All of the Beijing and non-Beijing isolates were also tested with GenoType MTBDRplus assay (Table 4). The substitution of serine with leucine at codon 531 of the rpoB gene was the most frequent mutation conferring RR found among both Beijing (63%) and non-Beijing isolates (69.4%). Mutation at codon 526, substitution of histidine with aspartic acid (H526D) was higher in non-Beijing (12.4%) than Beijing isolates (2.4%) while mutation at codon 526, the substitution of histidine with tyrosine (H526Y) was higher in Beijing (11.9%) than the non-Beijing isolates (3.3%). The rate of occurrence of mutation at codon 516, the substitution of aspartic acid with valine (D516V) was 14.3% and 9.0% among Beijing and non-Beijing isolates, respectively (Table 4). Specific probe mutations for 13 (6.3%) RR cases could not be identified. Mutant probes hybridization for these isolates were missing along with the absence of wild type bands which indicated that RR occurred due to mutations of RRDR region other than the mutant probes used in this assay. In MTBDRplus assay, mutation rate at katG was higher in non-Beijing than the Beijing isolates (85.9% vs 72.6%) whereas mutation rate at inhA was similar for both Beijing and non-Beijing isolates (5.9% vs 6.6%). Interestingly, simultaneous mutation at inhA and katG was higher in Beijing than non-Beijing isolates (11.9% vs 2.5%). A total of 14 isolates, those were resistant in conventional drug susceptibility testing but no mutation was found at these two regions (data not shown).

Table 4 Frequency of Specific Mutations Based on MTBDRplus Probe Binding Among the Beijing and Non-Beijing Isolates (n=205)

Comparison of Probe Mutations in Xpert Assay with MTBDRplus

As Xpert and MTBDRplus determine the mutation in the same RRDR region using WT probe dropout or corresponding mutant probe binding (MTBDRplus), the results are comparable. So, the RR results found in Xpert assay were compared with MTBDRplus assay. There were strong agreement among two assays for mutation detection at the region of probe C, D and E (100%, 96% and 97.7%, respectively), having only four isolates collectively to show discrepancies. Maximum numbers of inconsistencies were found in the region of probe B and A (22.6% and 16.7% disagreement, respectively). The comparison revealed 94% overall concordance between these two molecular techniques. Distinctly, both Beijing and non-Beijing isolates showed 92.6% and 94.1% agreements, respectively (Table 5).

Table 5 Comparison of Specific Probe Mutations Based on Xpert and MTBDRplus Assay Among the Beijing and Non-Beijing Isolates (n=200)

Geographical Distribution of Isolates with Different Probe Mutations

The geographical distribution of probe mutations among RR-TB cases is shown in Figure 1. RR-TB cases with probe E mutation were distributed throughout the country but most frequently observed in Chittagong and Dhaka divisions. Isolates with probe B and D mutations were mostly found in Chittagong and Rajshahi divisions. The combination of two probe mutations (AE, BE, AD) were found mostly in the Chittagong division.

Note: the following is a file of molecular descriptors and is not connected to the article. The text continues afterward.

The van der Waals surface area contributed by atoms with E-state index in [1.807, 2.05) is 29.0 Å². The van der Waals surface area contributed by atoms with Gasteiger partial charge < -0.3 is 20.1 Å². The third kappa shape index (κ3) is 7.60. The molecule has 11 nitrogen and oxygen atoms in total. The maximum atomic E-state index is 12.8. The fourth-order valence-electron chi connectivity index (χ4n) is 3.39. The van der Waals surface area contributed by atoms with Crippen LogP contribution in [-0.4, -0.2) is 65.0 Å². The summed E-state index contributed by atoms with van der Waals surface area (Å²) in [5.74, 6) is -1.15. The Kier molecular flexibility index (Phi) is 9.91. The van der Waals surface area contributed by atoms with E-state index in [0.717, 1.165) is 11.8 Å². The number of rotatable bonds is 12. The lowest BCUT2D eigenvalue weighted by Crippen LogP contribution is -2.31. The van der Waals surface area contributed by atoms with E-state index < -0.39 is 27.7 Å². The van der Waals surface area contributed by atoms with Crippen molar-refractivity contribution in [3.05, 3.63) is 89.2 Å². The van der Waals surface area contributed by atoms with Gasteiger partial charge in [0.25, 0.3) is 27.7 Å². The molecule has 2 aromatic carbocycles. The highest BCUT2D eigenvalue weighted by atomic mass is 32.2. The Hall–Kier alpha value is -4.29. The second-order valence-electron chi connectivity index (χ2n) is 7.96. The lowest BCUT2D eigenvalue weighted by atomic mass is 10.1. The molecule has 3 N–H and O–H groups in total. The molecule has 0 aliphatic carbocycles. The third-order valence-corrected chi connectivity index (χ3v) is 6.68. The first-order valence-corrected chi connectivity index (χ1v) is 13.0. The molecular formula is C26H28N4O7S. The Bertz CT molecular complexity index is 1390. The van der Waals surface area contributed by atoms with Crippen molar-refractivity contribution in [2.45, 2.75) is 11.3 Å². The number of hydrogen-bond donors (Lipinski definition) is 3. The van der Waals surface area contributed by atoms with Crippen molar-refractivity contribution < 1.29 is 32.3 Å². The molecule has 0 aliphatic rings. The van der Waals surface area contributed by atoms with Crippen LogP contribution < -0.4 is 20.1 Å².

Figure 1 Geographical distribution of probe mutations detected by Xpert assay among the Beijing and non-Beijing MTB isolates. Individual shape with different color denoted as different probe mutation among Beijing and non-Beijing isolates. Different colors on the map indicate seven divisions of Bangladesh.


MDR-TB is becoming a global threat worldwide. To stop the spread of MDR-TB, many rapid and reliable genetic methods have been developed to identify MDR-TB. In most of the previous studies, the mechanism of RR or the point mutation was identified by rpoB gene sequencing.11,25 In the present study, we aimed to explore the distribution and frequency of probe mutation causing RR based on Xpert assay among Beijing and non-Beijing MTB isolates. According to spoligotyping, TB isolates can be classified into Beijing and non-Beijing lineages where the later one can be further classified into other lineages. It is demonstrated that the virulence of Beijing isolate is higher than the non-Beijing isolate due to its enhanced pathogenicity, increased transmissibility and a higher level of drug resistance. Additionally, isolates of modern Beijing lineage are likely to display a higher level of virulence compared to the strains of ancient non-Beijing sub-lineage by attaining an increased level of mutations in the virulence-associated genes.26 Moreover, the accelerated rate of general mutations also leads to the acquisition of MDR among both the Beijing and non-Beijing lineages.27,28

In the present study, the mutation patterns of all the spoligotypes were further investigated upon targeting the 81 bp RRDR region of the rpoB gene. The most frequent mutation (S531L) occurred at probe E site for both Beijing and non-Beijing isolates (62% and 67%, respectively). Moreover, mutations at codon 516 and 526 are also common (varies from 0% to 30%) which are located in the region of probe B and D, respectively.